Ken Weaver of RateBeer on Bottle Openers
All About Beer Magazine
Ken Weaver, of RateBeer Weekly, has just published a piece on the underrated and often overlooked but quintessential bottle opener in All About Beer Magazine. Titled "Opening Act: Prying into the History of Bottle Openers" (All About Beer Magazine, Volume 35, Issue 2, June 9, 2014), the article is also about bottle caps:
[O]n Nov. 5, 1889, . . . [William] Painter submitted the first in a series of three patent applications for a "bottle-sealing device." A second was filed in June of 1890, and the third (and most important) was filed just shy of one year later. All three shared a similar core design: a sealing medium in the form of a thin disk or plug, affixed firmly to the top of a bottle via a crimped metallic disk. The sealer was inexpensive, reliable, disposable (a total mind-blower at the time) and firmly attached. All three versions were accepted Feb. 2, 1892. The device was originally called the "crown cork."Thank God! Else all that newly bottled beer with metal caps would have remained inaccessible even today! Prior to the metal cap, Weaver tells us, "glass beer bottles were generally sealed with either a fastened cork or a Lightning-type closure" of the type still used on champagne bottles today.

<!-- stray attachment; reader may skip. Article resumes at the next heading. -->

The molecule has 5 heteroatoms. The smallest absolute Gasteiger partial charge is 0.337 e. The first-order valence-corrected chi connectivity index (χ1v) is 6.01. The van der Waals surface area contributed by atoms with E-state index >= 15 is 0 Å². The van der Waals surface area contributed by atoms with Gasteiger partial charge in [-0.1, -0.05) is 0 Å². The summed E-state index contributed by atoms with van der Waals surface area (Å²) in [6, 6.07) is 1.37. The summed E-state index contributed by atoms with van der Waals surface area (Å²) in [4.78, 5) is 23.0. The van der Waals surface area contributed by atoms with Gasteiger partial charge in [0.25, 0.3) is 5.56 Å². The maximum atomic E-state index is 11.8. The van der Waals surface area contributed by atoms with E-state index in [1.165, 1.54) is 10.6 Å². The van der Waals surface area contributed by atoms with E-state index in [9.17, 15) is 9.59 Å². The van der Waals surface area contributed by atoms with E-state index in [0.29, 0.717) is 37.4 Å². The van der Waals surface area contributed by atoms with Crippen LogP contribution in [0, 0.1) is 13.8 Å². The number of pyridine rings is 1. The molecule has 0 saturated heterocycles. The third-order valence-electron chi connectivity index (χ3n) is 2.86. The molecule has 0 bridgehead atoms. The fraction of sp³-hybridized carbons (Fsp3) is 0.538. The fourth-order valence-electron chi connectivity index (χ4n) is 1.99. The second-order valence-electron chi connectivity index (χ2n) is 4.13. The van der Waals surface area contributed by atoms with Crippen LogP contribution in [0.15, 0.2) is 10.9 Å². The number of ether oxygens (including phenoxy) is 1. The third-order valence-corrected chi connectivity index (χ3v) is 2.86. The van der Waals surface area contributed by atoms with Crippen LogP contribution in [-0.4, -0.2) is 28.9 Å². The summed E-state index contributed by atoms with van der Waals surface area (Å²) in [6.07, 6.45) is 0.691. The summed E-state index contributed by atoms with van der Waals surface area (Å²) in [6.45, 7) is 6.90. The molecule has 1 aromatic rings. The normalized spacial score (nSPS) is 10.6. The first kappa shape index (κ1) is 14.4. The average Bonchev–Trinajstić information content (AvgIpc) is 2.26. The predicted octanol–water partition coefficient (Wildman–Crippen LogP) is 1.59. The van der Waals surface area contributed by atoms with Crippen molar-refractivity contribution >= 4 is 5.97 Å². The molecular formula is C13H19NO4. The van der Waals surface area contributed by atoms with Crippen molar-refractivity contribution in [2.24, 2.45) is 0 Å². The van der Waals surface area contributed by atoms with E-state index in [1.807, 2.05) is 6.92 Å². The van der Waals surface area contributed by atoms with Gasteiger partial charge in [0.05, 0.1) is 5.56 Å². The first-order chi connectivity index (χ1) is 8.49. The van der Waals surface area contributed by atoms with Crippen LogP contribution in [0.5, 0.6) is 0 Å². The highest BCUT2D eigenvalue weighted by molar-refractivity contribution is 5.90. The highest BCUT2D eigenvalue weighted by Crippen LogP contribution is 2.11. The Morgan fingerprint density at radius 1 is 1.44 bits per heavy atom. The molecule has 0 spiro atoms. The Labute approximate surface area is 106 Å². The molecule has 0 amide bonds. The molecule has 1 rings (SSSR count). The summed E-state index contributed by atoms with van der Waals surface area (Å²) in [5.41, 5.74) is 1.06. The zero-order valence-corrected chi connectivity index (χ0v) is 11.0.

One can, in a historically unlikely way, imagine the fallout in the subsequent months: a chorus of bottle caps knocked against stumps, countless visits to the dentist. Not exactly . . . . Painter's second submission . . . offered a visual solution for getting the thing off. A dotted, crowbarlike device appears in the drawings, hooked atop an affixed cap. "Bottle-openers devised by me of the character indicated and adapted to the removal of sealing-caps by engaging with their projecting edges," Painter reflects, "will be made the subject of one or more separate applications for Letters Patent." The modern bottle opener had been born.
Cork? Just like in my story? Except for the fastenings . . .
Incidentally, what first caught my eye in the above photo was the top quarter of the image, which was all I could initially see as I slowly scrolled down, thinking, "What sort of photograph has Mr. Weaver posted now -- even if alcohol is an adult subject!"
Just scroll until only the top quarter or so of the photo is visible, and you'll see what I mean.